10^14 (see BNID 113000 for more updated value of 3.8x10^13) microbial cells (mostly bacteria)/human body
||Human Homo sapiens
||Savage DC. Microbial ecology of the gastrointestinal tract. Annu Rev Microbiol. 1977 31: 107-33. p. 107 top paragraphPubMed ID334036
|| Luckey TD. Introduction to intestinal microecology. Am J Clin Nutr. 1972 Dec25(12):1292-4.PubMed ID4639749
||(Primary source 2nd paragraph:) "Adult man carries 10^12 microbes associated
with his epidermis and 10^14 microbes
in his alimentary tract (Fig. 1). The latter
number is based upon 10^11 microbes/g contents
of an alimentary tract with a capacity
of approximately 1 liter."
||P.107 top paragraph: "The adult human organism is said to be composed of approximately 10^13 eukaryotic animal cells (BNID 102390). That statement is only an expression of a particular point of view. The various body surfaces and the gastrointestinal canals of human maybe colonized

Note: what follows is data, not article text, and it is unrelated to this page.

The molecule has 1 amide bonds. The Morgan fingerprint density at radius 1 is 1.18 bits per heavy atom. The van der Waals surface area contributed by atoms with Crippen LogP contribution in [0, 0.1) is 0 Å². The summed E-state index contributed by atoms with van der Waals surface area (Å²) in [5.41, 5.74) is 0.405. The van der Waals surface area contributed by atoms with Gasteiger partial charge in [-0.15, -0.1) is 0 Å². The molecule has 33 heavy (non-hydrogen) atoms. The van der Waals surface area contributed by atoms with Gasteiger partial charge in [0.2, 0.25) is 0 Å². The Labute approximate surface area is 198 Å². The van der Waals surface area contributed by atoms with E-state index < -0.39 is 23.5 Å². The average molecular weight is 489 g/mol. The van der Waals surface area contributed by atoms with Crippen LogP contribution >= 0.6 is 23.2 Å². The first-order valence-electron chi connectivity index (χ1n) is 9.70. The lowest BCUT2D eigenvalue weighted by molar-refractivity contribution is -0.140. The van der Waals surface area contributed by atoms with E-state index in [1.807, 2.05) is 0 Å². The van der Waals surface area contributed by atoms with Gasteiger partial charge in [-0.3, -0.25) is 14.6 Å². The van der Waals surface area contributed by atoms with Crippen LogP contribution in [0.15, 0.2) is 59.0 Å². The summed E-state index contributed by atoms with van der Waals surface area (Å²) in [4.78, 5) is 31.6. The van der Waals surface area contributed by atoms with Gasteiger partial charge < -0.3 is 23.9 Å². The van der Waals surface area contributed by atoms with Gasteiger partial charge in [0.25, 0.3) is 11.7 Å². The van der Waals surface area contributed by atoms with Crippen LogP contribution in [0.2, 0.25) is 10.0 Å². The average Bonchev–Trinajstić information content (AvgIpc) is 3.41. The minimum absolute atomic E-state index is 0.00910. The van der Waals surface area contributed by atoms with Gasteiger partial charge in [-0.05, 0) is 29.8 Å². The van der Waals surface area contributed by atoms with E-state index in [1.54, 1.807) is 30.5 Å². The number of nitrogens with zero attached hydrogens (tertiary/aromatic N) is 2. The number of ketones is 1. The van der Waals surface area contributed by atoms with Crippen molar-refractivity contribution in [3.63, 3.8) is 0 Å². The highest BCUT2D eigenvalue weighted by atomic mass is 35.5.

by as many as 10^14 indigenous prokaryotic and eukaryotic microbial cells (primary source). These microbes profoundly influence some of the physiological processes of their animal host (refs 49, 103). From another point of view, therefore, the normal human organism can be said to be composed of over 10^14 cells, of which only about 10% are animal cells." For 10^14 bacteria in vertebrate intestine see Steinhoff 2005 PMID 15894105 p.12 left column: "The intestine of vertebrates is the most complex and densely populated ecosystem that may comprise all forms of living communities including mutualism, commensalism and parasitism. Approximately, 10^14 bacteria belonging to more than 500 different bacterial species live in a thermostabile and nutrient rich environment. Thus, strict rules of community life and growth control must exist in order to maintain a healthy milieu in the intestine."